If you have ever wanted to understand changes in your suppliers’ electricity costs, you might find this U.S. federal government website useful. It identifies regions and ‘hubs’. The best news is that pricing for most hubs is free and a matter of public record.
China announced Monday that its gross domestic product growth slowed to 7.5% in the three months ended in June. Its economic growth is still strong, compared with much of the world. But recent single-digit expansion rates are a notable comedown from a 14.2% peak in 2007.
Unlike so often in the past, though, the Chinese leadership shows little inclination to act. Indeed, the mood in Beijing is studiedly sanguine. Not only did the national statistics bureau describe yesterday’s figures as “within the reasonable range for the year”. Finance Minister Lou Jiwei even hinted, last week, that growth could drop well below 7 per cent over the coming months (although his remarks were later airbrushed into line with the official 7.5 per cent target by the state news agency).
The biggest losers from China’s rebalancing are likely to be the major commodity-producing emerging markets, most of which lie in Latin America, the Middle East and parts of Africa, but China’s slowdown will impact on different commodity groups in different ways.
Temperatures around the U.S. have been as high as 65 degrees Fahrenheit (19.4 Celsius) above normal in the past week, with 400 record highs set yesterday, said Laura Furgione, deputy director of the National Weather Service.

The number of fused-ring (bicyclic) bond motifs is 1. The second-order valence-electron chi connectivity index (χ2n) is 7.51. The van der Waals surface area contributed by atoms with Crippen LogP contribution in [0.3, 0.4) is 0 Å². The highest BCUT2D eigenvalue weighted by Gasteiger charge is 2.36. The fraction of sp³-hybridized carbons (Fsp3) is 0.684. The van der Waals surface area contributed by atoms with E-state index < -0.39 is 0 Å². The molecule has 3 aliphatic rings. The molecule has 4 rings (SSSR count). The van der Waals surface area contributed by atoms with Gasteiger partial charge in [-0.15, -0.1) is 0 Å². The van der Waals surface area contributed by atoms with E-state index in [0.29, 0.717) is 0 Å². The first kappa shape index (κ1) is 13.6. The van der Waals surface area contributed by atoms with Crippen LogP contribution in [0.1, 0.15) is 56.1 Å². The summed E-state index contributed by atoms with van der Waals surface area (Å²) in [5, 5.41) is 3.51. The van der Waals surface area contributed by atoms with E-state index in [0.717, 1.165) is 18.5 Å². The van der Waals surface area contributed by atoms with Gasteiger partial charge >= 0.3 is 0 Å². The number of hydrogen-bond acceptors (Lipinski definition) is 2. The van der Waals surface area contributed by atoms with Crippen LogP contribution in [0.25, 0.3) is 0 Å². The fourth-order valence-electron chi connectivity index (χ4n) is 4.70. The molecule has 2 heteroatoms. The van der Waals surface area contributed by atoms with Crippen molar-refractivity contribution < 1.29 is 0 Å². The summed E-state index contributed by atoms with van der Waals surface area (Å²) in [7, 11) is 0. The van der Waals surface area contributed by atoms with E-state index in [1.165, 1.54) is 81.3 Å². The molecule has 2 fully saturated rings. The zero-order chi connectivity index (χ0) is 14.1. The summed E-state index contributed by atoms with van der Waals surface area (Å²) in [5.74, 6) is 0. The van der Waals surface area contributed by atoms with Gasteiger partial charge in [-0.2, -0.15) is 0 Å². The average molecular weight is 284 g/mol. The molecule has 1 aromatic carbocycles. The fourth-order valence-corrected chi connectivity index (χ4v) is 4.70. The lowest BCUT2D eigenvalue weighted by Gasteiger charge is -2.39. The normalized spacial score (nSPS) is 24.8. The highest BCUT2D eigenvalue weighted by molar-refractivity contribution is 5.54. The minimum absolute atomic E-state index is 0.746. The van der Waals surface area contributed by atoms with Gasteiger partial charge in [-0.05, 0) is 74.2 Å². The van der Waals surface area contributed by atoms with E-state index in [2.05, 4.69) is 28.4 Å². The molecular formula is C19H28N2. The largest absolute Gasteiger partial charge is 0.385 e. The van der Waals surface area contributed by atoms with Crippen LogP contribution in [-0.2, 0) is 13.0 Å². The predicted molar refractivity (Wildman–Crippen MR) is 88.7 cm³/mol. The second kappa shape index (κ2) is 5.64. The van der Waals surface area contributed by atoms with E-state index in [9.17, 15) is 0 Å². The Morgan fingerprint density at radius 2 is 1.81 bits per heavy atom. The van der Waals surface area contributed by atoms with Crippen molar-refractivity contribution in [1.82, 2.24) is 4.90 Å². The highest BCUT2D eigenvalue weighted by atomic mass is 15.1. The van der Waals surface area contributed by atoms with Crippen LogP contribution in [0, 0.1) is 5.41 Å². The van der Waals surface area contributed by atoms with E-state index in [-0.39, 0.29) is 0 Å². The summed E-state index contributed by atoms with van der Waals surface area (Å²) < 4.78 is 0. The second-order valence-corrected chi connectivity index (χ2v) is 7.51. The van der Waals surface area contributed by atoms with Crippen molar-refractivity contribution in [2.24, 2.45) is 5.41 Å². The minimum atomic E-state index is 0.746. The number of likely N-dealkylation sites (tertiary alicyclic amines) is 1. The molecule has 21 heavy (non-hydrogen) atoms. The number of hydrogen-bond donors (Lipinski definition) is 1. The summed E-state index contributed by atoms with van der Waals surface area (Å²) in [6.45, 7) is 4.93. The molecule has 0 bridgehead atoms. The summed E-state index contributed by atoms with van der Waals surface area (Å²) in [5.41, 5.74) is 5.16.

Warmer temperatures across the U.S. in the last three months has “decimated the market” for natural gas, said Stephen Schork, president of Schork Group in Villanova, Pennsylvania, and reduced the need for all types of energy for heating. The trend is expected to continue through May in the eastern U.S. as well as the Southwest.
Mirroring the gas market, wholesale electricity prices have dropped more than 50 percent on average since 2008, and about 10 percent during the fourth quarter of 2011, according to a Jan. 11 research report by Aneesh Prabhu, a New York-based credit analyst with Standard & Poor’s Financial Services LLC.
Prices in the west hub of PJM Interconnection LLC, the largest wholesale market in the U.S., declined to about $39 per megawatt hour by December 2011 from $87 in the first quarter of 2008.
The electrical grid is commonly cited as a potential security issue for the U.S. and in a wide-ranging study on the matter, researchers at the Massachusetts Institute of Technology say that the time has come for the U.S. government to focus a single agency’s efforts on doing a better job of securing it.
The issue, MIT‘s researchers say, is that the many stakeholders involved in maintaining the U.S. electrical grid aren’t working together, even though “cybersecurity regulations for bulk power systems already exist in the form of the NERC Critical Infrastructure Protection reliability standards.” For one, the researchers point out, those standards only apply to “the bulk power system and does not include the distribution system.” Distribution utilities on the local level are operating outside current regulations, making managing the entire grid practically impossible, the researchers added.